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Life Cycle Assessment of Ecosystem Services for Phoenix’s Building Stock

Description

Better methods are necessary to fully account for anthropogenic impacts on ecosystems and the essential services provided by ecosystems that sustain human life. Current methods for assessing sustainability, such as life cycle assessment (LCA), typically focus on easily quantifiable indicators

Better methods are necessary to fully account for anthropogenic impacts on ecosystems and the essential services provided by ecosystems that sustain human life. Current methods for assessing sustainability, such as life cycle assessment (LCA), typically focus on easily quantifiable indicators such as air emissions with no accounting for the essential ecosystem benefits that support human or industrial processes. For this reason, more comprehensive, transparent, and robust methods are necessary for holistic understanding of urban technosphere and ecosphere systems, including their interfaces. Incorporating ecosystem service indicators into LCA is an important step in spanning this knowledge gap.

For urban systems, many built environment processes have been investigated but need to be expanded with life cycle assessment for understanding ecosphere impacts. To pilot these new methods, a material inventory of the building infrastructure of Phoenix, Arizona can be coupled with LCA to gain perspective on the impacts assessment for built structures in Phoenix. This inventory will identify the origins of materials stocks, and the solid and air emissions waste associated with their raw material extraction, processing, and construction and identify key areas of future research necessary to fully account for ecosystem services in urban sustainability assessments. Based on this preliminary study, the ecosystem service impacts of metropolitan Phoenix stretch far beyond the county boundaries. A life cycle accounting of the Phoenix’s embedded building materials will inform policy and decision makers, assist with community education, and inform the urban sustainability community of consequences.

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Optimizing the effect of vegetation for pedestrian thermal comfort and urban heat island mitigation in a hot arid urban environment

Description

Rapid urbanization in Phoenix, Arizona has increased the nighttime temperature by 5°C (9 °F), and the average daily temperatures by 3.1°C (5.6 °F) (Baker et al 2002). On the macro scale, the energy balance of urban surface paving materials is

Rapid urbanization in Phoenix, Arizona has increased the nighttime temperature by 5°C (9 °F), and the average daily temperatures by 3.1°C (5.6 °F) (Baker et al 2002). On the macro scale, the energy balance of urban surface paving materials is the main contributor to the phenomenon of the Urban Heat Island effect (UHI). On the micro scale, it results in a negative effect on the pedestrian thermal comfort environment. In their efforts to revitalize Downtown Phoenix, pedestrian thermal comfort improvements became one of the main aims for City planners. There has been an effort in reformulating City zoning standards and building codes with the goal of developing a pedestrian friendly civic environment. Much of the literature dealing with mitigating UHI effects recommends extensive tree planting as the chief strategy for reducing the UHI and improving outdoor human thermal comfort. On the pedestrian scale, vegetation plays a significant role in modifying the microclimate by providing shade and aiding the human thermal comfort via evapotranspiration. However, while the extensive tree canopy is beneficial in providing daytime shade for pedestrians, it may reduce the pavement surfaces' sky-view factor during the night, thereby reducing the rate of nighttime radiation to the sky and trapping the heat gained within the urban materials. This study strives to extend the understanding, and optimize the recommendations for the use of landscape in the urban context of Phoenix, Arizona for effectiveness in both improving the human thermal comfort and in mitigating the urban heat island effect.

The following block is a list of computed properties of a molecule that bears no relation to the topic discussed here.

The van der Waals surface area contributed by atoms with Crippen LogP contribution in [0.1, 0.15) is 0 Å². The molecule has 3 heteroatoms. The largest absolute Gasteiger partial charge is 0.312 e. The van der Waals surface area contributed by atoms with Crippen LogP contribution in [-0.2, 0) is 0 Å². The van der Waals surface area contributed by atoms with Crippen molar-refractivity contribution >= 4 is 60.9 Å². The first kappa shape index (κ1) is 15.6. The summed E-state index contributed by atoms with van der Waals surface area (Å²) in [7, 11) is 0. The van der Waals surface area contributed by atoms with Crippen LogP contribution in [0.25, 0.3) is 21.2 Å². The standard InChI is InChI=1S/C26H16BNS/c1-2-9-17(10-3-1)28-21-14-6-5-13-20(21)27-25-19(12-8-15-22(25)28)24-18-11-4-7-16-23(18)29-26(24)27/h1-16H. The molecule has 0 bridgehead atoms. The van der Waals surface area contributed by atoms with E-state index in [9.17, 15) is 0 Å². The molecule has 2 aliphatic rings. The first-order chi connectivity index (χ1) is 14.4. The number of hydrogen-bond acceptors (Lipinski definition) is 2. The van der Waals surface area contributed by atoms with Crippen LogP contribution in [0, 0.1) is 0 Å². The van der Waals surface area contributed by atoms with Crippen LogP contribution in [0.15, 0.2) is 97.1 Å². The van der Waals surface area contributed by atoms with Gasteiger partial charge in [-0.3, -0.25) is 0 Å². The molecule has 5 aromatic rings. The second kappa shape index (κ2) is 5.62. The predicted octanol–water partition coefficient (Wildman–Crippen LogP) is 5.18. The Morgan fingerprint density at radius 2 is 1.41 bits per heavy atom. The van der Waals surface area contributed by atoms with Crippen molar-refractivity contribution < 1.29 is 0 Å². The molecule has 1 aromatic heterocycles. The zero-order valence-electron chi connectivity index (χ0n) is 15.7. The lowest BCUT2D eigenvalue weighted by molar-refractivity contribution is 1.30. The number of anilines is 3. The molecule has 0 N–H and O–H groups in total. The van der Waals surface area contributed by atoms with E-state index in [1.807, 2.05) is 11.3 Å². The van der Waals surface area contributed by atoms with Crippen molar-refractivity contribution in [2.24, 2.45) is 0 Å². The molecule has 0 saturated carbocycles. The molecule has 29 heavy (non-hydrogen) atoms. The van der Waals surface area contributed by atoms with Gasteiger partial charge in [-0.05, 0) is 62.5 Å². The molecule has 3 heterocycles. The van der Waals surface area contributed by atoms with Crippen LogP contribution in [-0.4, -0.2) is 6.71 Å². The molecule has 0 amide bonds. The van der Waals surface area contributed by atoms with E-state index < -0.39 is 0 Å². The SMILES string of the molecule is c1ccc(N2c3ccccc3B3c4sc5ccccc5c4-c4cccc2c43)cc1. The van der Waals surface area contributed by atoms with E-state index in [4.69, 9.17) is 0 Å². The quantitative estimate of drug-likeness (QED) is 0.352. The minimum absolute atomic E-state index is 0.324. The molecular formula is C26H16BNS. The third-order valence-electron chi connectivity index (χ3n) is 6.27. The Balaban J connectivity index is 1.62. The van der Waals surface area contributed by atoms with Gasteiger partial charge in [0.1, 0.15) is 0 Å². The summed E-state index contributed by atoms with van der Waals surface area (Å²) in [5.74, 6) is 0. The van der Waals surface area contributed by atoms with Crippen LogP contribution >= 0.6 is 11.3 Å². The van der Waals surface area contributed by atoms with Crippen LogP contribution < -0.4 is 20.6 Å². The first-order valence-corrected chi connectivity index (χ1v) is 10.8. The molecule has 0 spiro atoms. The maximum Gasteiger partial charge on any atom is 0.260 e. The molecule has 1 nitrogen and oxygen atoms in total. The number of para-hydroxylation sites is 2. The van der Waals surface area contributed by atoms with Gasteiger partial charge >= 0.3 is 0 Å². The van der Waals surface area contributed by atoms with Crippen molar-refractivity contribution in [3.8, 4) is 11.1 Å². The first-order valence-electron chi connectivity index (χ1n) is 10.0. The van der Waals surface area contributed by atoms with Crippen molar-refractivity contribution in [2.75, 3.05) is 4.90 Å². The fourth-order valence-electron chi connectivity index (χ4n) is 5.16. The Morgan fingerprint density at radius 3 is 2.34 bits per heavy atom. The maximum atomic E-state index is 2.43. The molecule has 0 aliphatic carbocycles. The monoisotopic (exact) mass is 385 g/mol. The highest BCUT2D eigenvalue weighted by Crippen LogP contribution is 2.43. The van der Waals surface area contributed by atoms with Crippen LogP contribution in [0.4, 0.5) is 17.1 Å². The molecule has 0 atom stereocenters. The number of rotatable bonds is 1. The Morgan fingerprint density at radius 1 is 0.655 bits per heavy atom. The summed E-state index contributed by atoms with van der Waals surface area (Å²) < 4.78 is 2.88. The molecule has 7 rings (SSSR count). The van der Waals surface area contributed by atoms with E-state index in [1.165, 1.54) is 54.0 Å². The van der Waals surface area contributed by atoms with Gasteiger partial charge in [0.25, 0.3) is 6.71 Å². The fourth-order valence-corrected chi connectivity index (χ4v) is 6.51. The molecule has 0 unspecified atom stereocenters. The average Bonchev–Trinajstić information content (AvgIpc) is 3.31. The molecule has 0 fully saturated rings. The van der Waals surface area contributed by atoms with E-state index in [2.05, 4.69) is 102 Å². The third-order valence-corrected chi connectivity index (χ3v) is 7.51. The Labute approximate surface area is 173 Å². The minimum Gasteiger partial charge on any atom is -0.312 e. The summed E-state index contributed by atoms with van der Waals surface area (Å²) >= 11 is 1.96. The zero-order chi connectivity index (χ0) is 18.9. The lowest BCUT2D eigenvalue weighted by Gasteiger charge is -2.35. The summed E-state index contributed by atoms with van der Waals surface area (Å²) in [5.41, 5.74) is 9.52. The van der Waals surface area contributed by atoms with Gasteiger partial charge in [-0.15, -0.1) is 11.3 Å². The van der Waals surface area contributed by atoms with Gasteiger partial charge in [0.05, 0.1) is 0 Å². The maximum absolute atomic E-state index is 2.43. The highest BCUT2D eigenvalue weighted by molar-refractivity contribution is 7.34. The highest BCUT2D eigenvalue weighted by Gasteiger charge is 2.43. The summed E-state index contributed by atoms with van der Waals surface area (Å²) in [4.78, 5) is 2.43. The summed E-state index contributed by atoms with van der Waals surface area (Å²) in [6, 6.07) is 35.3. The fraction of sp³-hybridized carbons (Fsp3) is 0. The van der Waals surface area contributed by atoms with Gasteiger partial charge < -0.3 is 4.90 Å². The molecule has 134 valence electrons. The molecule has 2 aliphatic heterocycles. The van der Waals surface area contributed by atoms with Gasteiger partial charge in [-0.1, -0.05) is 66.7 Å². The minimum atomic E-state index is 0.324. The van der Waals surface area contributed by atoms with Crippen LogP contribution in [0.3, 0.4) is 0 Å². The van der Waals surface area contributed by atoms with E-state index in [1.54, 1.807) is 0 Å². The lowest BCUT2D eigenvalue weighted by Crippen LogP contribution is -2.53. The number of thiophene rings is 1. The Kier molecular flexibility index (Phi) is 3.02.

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Date Created
2014

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Thermal Performance of PNIPAm as an Evaporative Cooling Medium within a Ventilated Wall Cavity

Description

Learning from the anatomy of leaves, a new approach to bio-inspired passive evaporative cooling is presented that utilizes the temperature-responsive properties of PNIPAm hydrogels. Specifically, an experimental evaporation rate from the polymer, PNIPAm, is determined within an environmental chamber, which

Learning from the anatomy of leaves, a new approach to bio-inspired passive evaporative cooling is presented that utilizes the temperature-responsive properties of PNIPAm hydrogels. Specifically, an experimental evaporation rate from the polymer, PNIPAm, is determined within an environmental chamber, which is programmed to simulate temperature and humidity conditions common in Phoenix, Arizona in the summer. This evaporation rate is then used to determine the theoretical heat transfer through a layer of PNIPAm that is attached to an exterior wall of a building within a ventilated cavity in Phoenix. The evaporation of water to the air gap from the polymer layer absorbs heat that could otherwise be conducted to the interior space of the building and then dispels it as a vapor away from the building. The results indicate that the addition of the PNIPAm layer removes all heat radiated from the exterior cladding, indicating that it could significantly reduce the demand for air conditioning at the interior side of the wall to which it is attached.

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Date Created
2018